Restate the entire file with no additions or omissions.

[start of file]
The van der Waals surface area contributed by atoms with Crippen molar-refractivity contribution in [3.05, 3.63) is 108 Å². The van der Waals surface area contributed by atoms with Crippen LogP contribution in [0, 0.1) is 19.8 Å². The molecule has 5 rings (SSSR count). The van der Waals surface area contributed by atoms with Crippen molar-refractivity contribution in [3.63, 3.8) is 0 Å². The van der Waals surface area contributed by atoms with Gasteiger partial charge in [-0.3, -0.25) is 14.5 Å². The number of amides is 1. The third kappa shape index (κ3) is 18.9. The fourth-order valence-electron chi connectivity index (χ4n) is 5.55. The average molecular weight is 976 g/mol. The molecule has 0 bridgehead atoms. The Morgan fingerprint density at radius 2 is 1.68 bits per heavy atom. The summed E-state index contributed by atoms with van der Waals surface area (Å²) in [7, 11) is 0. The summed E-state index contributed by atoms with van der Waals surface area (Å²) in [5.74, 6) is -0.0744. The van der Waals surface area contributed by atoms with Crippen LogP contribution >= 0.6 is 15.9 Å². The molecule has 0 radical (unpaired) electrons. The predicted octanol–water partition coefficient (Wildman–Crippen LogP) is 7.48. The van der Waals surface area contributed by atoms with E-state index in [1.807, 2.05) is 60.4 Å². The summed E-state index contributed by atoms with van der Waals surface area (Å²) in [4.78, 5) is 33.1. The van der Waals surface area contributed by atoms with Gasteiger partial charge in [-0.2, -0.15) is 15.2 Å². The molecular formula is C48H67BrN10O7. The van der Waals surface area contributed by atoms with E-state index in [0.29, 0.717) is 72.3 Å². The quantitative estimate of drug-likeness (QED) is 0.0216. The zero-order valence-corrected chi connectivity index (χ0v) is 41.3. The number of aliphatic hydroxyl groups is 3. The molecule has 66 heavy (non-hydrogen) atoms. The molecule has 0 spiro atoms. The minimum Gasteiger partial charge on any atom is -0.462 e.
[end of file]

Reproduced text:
The van der Waals surface area contributed by atoms with Crippen molar-refractivity contribution in [3.05, 3.63) is 108 Å². The van der Waals surface area contributed by atoms with Crippen LogP contribution in [0, 0.1) is 19.8 Å². The molecule has 5 rings (SSSR count). The van der Waals surface area contributed by atoms with Crippen molar-refractivity contribution in [3.63, 3.8) is 0 Å². The van der Waals surface area contributed by atoms with Gasteiger partial charge in [-0.3, -0.25) is 14.5 Å². The number of amides is 1. The third kappa shape index (κ3) is 18.9. The fourth-order valence-electron chi connectivity index (χ4n) is 5.55. The average molecular weight is 976 g/mol. The molecule has 0 bridgehead atoms. The Morgan fingerprint density at radius 2 is 1.68 bits per heavy atom. The summed E-state index contributed by atoms with van der Waals surface area (Å²) in [7, 11) is 0. The summed E-state index contributed by atoms with van der Waals surface area (Å²) in [5.74, 6) is -0.0744. The van der Waals surface area contributed by atoms with Crippen LogP contribution >= 0.6 is 15.9 Å². The molecule has 0 radical (unpaired) electrons. The predicted octanol–water partition coefficient (Wildman–Crippen LogP) is 7.48. The van der Waals surface area contributed by atoms with E-state index in [1.807, 2.05) is 60.4 Å². The summed E-state index contributed by atoms with van der Waals surface area (Å²) in [4.78, 5) is 33.1. The van der Waals surface area contributed by atoms with Gasteiger partial charge in [-0.2, -0.15) is 15.2 Å². The molecular formula is C48H67BrN10O7. The van der Waals surface area contributed by atoms with E-state index in [0.29, 0.717) is 72.3 Å². The quantitative estimate of drug-likeness (QED) is 0.0216. The zero-order valence-corrected chi connectivity index (χ0v) is 41.3. The number of aliphatic hydroxyl groups is 3. The molecule has 66 heavy (non-hydrogen) atoms. The molecule has 0 spiro atoms. The minimum Gasteiger partial charge on any atom is -0.462 e.